The biogas composition (CH4 and CO2) measurement was conducted through biogas sampling from reactors by a special syringe and injection to the thermal conductivity detector (TCD) of gas chromatograph (Agilent 7820A) equipped with PQ 80–100 mesh column. The operation condition was as follows: 25 mL/min helium as the carrier gas and detector temperature 250°C and 90°C of column temperature.

2.5. Statistical Analyses

Two-way ANOVA (Analysis of Variance) was used to test significant differences in mean values between treated and untreated samples for lignocelluloses properties and methane production. Furthermore, the graphical representation of the data was provided by using Analytical Software Package (Graph Pad, Prism 6.01).

3. Results and Discussion

3.1. Characteristics and Composition

General characteristics of fresh sugarcane bagasse and filter mud used during batch experiments are presented in Table 2. The total solid in the samples varied from 58.9% for bagasse and 47.85% for the filter mud. Filter mud and bagasse were close in nitrogen content, while bagasse contained a considerable amount of organic carbon and organic matter concentrations.

Table 2: Characteristics of filter mud and bagasse samples.

Filter mud had greater amount of ash. The carbon to nitrogen ratio (C/N) needed for effective digestion is between 10 and 30 [38]. The C/N ratio of filter-cake is approximately 9.6 but for bagasse it is approximately 29.6. This composition mainly for bagasse is in good agreement with that reported in previous studies [6, 15].

3.2. Effect of Sodium Hydroxide Pretreatments on Sugarcane Bagasse Composition

The main advantages of the alkali pretreatment are removal of lignin and increasing the availability of cellulose for the bacterial metabolism during the anaerobic digestion process [39]. Lignin removal is an important part of the pretreatment process, because lignin can effectively inhibit/prevent the cellulase enzymes from hydrolyzing the cellulose. Alkaline pretreatment by adding NaOH solution causes a swelling of the biomass, which increases the internal surface area of the lignocellulose particles, as well as weakening the structural integrity of the lignocellulose and breaking bond linkages between lignin and the other carbohydrates (cellulose and hemicellulose), resulting in greater accessibility and digestibility of the cellulose fraction, and it can be depolymerized into fermentable sugars [26]. In order to determine the efficiency of different biomass plants degradation hemicellulose, cellulose and lignin content in the pretreated bagasse were measured and illustrated in Table 3.

Table 3: Percentage of chemical compounds of sugarcane bagasse.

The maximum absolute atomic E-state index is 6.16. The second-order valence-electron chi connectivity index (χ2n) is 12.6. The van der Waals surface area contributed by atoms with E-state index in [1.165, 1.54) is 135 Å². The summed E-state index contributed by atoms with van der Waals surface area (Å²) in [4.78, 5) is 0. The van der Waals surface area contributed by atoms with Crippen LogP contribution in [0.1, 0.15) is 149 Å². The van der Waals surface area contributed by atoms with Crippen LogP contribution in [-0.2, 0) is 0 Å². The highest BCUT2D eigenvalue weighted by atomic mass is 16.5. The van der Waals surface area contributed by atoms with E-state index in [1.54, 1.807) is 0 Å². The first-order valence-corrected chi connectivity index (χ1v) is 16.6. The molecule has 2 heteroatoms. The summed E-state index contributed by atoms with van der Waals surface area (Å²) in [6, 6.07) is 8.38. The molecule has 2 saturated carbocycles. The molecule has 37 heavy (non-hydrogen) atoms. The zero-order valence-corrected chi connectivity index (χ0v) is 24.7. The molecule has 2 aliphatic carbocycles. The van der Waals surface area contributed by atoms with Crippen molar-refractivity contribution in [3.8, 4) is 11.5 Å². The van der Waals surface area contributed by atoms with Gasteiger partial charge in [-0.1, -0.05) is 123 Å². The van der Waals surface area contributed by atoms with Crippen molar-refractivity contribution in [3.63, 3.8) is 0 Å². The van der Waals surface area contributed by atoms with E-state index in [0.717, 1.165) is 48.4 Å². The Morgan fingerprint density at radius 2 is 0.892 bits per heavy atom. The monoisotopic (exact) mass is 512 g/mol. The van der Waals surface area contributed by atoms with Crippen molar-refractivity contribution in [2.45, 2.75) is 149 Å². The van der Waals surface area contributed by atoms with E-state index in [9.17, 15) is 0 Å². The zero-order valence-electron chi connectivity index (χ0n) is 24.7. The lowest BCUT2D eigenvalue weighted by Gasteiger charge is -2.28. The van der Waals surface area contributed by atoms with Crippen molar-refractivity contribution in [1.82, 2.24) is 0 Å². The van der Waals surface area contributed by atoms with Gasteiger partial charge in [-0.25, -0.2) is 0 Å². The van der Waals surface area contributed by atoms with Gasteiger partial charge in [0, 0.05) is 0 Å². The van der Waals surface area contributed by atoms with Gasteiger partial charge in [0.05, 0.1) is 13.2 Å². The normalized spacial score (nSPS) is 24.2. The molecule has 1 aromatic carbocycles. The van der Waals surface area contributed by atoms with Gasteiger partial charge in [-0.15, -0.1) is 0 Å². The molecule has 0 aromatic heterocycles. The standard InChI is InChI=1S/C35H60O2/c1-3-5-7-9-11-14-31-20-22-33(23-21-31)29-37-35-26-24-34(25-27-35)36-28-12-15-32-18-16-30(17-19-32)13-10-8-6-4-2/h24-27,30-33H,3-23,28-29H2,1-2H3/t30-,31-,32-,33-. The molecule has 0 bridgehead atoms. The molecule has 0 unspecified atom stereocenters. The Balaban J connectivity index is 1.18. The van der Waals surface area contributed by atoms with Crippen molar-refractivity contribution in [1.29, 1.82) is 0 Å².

As shown in Table 3, untreated bagasse contained 35.61% of cellulose and 22.56% of lignin, after being autoclaved at 100°C by NaOH 1 N for 15 minutes of delignification. The cellulose increased by 16.5% and lignin decreased by 80%. Meanwhile, for 30 minutes of delignification, cellulose shifted to 40.06% or increased 11% and lignin content shifted to 4.72% or decreased 79%. Moreover, after delignification by NaOH 1 N for 45 minutes, cellulose increased by 39.1% and lignin content decreased by 86.2%. From this data, it could be observed that the cellulose content increased more and lignin content decreased by increasing the delignification time. The significant increase of cellulose content was probably because cellulose in solid phase is high and only slight fraction of lignin is extracted in the liquid phase. After pretreatment, the cellulose could be still in solid phase and small fraction will be in liquid phase. This is in agreement with the findings of Maryana et al., who evaluate the effect of alkaline pretreatment on the chemical composition and structure of sugarcane bagasse by using 1 and 2 N NaOH concentration and 4 periods of delignification and found that there was about 59.1% and 42.3% lignin loss after 1 and 2 N alkaline pretreatment in 30 and 40 minutes of delignification, respectively [34]. Wang et al. reported that the loss of hemicellulose and lignin of rice straw was 89.45% and 88.92%, respectively, at 4.0% NaOH [40]. Effect of different alkaline dosages (4% and 10% gNaOH/gTS), temperatures (40°C and 55°C), and contact times (12 h and 24 h) in structural feature of sorghum forage was investigated and it was found that, by increasing the NaOH dosage, a reduction of hemicelluloses (from 37% to 70%) and lignin contents (from 26% to 70%) was observed [41]. Therefore, it can be concluded that delignification by NaOH 1 N for 45 minutes was the most effective for delignification process because the decreasing rate of lignin level was the highest. Comparison of the level of lignin, hemicellulose, and cellulose content after being treated by NaOH 1 N is illustrated in Figure 1. It is shown that the lignin content after cooking for 45 minutes was the lowest, 3.096%. In addition, percentages of the lignin content after cooking times of 30 minutes and 15 minutes and untreated bagasse were 4.715, 4.514, and 22.563%, respectively.